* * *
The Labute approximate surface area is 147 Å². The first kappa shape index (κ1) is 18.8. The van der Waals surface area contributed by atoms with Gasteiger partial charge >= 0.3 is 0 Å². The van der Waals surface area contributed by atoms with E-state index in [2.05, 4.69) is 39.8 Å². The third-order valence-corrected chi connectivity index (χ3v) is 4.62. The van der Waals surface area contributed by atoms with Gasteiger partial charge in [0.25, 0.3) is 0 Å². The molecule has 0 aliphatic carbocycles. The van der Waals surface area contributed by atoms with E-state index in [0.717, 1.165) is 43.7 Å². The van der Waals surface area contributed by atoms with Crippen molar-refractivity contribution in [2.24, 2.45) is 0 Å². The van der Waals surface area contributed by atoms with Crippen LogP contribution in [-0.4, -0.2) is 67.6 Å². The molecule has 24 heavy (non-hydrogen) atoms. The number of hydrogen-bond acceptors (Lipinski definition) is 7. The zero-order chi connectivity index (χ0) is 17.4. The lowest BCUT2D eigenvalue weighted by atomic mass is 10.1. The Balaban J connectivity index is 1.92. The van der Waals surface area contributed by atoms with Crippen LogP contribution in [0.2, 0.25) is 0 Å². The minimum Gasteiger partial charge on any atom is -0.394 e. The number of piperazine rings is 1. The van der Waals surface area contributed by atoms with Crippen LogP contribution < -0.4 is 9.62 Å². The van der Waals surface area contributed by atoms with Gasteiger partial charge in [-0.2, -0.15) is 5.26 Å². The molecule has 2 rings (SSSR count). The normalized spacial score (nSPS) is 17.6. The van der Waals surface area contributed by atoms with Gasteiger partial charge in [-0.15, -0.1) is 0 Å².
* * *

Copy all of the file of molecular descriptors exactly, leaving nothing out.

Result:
The Labute approximate surface area is 147 Å². The first kappa shape index (κ1) is 18.8. The van der Waals surface area contributed by atoms with Gasteiger partial charge >= 0.3 is 0 Å². The van der Waals surface area contributed by atoms with E-state index in [2.05, 4.69) is 39.8 Å². The third-order valence-corrected chi connectivity index (χ3v) is 4.62. The van der Waals surface area contributed by atoms with Gasteiger partial charge in [0.25, 0.3) is 0 Å². The molecule has 0 aliphatic carbocycles. The van der Waals surface area contributed by atoms with E-state index in [0.717, 1.165) is 43.7 Å². The van der Waals surface area contributed by atoms with Crippen molar-refractivity contribution in [2.24, 2.45) is 0 Å². The van der Waals surface area contributed by atoms with Crippen LogP contribution in [-0.4, -0.2) is 67.6 Å². The molecule has 24 heavy (non-hydrogen) atoms. The number of hydrogen-bond acceptors (Lipinski definition) is 7. The zero-order chi connectivity index (χ0) is 17.4. The lowest BCUT2D eigenvalue weighted by atomic mass is 10.1. The Balaban J connectivity index is 1.92. The van der Waals surface area contributed by atoms with Crippen LogP contribution in [0.2, 0.25) is 0 Å². The minimum Gasteiger partial charge on any atom is -0.394 e. The number of piperazine rings is 1. The van der Waals surface area contributed by atoms with Crippen LogP contribution < -0.4 is 9.62 Å². The van der Waals surface area contributed by atoms with Gasteiger partial charge in [-0.2, -0.15) is 5.26 Å². The molecule has 2 rings (SSSR count). The normalized spacial score (nSPS) is 17.6. The van der Waals surface area contributed by atoms with Gasteiger partial charge in [-0.15, -0.1) is 0 Å².